WAIKIKI (KHNL) -- They help give Hawaii their world class surf breaks and provide ecosystems for water life.
But coral reefs across the country are in bad shape, according to a new study.
The study from the National Oceanic and Atmospheric Administration says half of all coral reefs in U.S. and its territories are in poor or just fair condition. That includes the ones here around the main Hawaiian Islands.
Now scientists hope this study is a wake up call to do something to help.
Take a trip under our waters, and the colorful fish and ocean life capture your eye. While many important corals are often overlooked.
But they shouldn't be.
"They give us our spectacular shores they give us our beaches. Everything we like about Hawaii gets down to the ocean. And that ocean relates to our coral reefs and we want to keep them healthy," says Mark Heckman with the Waikiki Aquarium.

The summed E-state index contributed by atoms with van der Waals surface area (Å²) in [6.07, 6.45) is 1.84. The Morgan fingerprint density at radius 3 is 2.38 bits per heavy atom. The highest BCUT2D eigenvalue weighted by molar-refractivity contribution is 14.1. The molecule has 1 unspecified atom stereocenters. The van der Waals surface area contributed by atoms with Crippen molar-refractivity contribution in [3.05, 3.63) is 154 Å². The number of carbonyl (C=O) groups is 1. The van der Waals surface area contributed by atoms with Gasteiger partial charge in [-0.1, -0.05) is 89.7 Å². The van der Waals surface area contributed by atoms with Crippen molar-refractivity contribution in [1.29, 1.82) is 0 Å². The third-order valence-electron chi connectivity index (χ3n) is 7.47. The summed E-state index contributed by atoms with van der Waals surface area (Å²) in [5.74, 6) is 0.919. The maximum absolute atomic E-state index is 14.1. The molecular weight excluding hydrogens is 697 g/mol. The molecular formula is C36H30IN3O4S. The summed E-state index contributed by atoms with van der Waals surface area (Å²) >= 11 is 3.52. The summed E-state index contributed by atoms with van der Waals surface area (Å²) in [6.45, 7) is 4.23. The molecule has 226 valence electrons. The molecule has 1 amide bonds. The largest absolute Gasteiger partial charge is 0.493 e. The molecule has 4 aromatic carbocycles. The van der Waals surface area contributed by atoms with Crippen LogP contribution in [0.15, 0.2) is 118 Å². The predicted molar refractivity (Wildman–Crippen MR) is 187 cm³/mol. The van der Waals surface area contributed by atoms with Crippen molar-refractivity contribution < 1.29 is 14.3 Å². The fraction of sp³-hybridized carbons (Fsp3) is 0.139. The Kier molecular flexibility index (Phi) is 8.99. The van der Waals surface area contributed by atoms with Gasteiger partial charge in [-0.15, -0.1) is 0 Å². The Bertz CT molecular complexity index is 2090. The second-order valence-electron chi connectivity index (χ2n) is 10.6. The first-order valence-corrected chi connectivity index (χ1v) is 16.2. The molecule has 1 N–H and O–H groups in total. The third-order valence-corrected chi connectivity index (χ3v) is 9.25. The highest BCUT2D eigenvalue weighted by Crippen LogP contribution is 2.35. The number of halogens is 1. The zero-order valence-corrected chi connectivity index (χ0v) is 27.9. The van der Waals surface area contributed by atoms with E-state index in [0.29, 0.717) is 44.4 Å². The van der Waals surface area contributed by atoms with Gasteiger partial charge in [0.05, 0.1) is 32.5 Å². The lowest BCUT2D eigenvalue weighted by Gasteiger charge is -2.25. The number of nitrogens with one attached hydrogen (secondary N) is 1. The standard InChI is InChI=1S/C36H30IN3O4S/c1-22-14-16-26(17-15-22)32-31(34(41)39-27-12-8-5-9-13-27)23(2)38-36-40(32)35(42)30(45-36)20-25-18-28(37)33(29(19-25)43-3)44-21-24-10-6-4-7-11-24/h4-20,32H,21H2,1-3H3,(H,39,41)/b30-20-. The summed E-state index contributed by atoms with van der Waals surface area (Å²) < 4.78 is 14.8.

Some of these slow forming corals only grow a half an inch a year.
They are important as a habitat for reef fish, but corals are in danger from natural disasters as well as man made ones. "The local threats are fishing related, over development related, pollution related, overuse and marine debris which is a significant threat along the Hawaiian archipelago," says Rusty Brainard, with the NOAA Marine Fisheries Service.
Hawaii is the most remote group of islands in the world, so one of the biggest threats here to our reefs is invasive species of fish and sea weeds.
Global warming is also becoming a hot topic for our oceans, threatening these easily damaged organisms.
One way to protect this resource is through education. At the Waikiki Aquarium kids and adults are learning about the care of corals. While researchers are also busy, spawning more of these critical critters so our future will be filled with these colorful polyps. "We can make changes in our lives even if there is degradation of corals we can slow it down, and locally bring back reefs if we get in there and care, and do our part," said Heckman.